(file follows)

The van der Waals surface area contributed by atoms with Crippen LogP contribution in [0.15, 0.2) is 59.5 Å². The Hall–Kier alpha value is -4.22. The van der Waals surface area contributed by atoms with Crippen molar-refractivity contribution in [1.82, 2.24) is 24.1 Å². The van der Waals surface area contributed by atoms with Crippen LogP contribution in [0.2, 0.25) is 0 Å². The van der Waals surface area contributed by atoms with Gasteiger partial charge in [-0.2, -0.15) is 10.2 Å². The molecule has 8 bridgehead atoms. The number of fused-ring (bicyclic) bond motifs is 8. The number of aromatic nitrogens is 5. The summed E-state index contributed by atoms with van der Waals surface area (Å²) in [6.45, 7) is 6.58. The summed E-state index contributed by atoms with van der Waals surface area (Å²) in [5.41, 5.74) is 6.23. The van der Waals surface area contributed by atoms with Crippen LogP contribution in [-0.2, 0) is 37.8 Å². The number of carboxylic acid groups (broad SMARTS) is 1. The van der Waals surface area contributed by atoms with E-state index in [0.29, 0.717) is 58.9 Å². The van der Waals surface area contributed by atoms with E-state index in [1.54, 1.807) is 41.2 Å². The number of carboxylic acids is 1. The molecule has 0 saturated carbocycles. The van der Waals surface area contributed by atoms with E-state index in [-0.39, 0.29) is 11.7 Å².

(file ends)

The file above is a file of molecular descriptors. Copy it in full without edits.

The van der Waals surface area contributed by atoms with Crippen LogP contribution in [0.15, 0.2) is 59.5 Å². The Hall–Kier alpha value is -4.22. The van der Waals surface area contributed by atoms with Crippen molar-refractivity contribution in [1.82, 2.24) is 24.1 Å². The van der Waals surface area contributed by atoms with Crippen LogP contribution in [0.2, 0.25) is 0 Å². The van der Waals surface area contributed by atoms with Gasteiger partial charge in [-0.2, -0.15) is 10.2 Å². The molecule has 8 bridgehead atoms. The number of fused-ring (bicyclic) bond motifs is 8. The number of aromatic nitrogens is 5. The summed E-state index contributed by atoms with van der Waals surface area (Å²) in [6.45, 7) is 6.58. The summed E-state index contributed by atoms with van der Waals surface area (Å²) in [5.41, 5.74) is 6.23. The van der Waals surface area contributed by atoms with Crippen LogP contribution in [-0.2, 0) is 37.8 Å². The number of carboxylic acid groups (broad SMARTS) is 1. The van der Waals surface area contributed by atoms with E-state index in [0.29, 0.717) is 58.9 Å². The van der Waals surface area contributed by atoms with E-state index in [1.54, 1.807) is 41.2 Å². The number of carboxylic acids is 1. The molecule has 0 saturated carbocycles. The van der Waals surface area contributed by atoms with E-state index in [-0.39, 0.29) is 11.7 Å².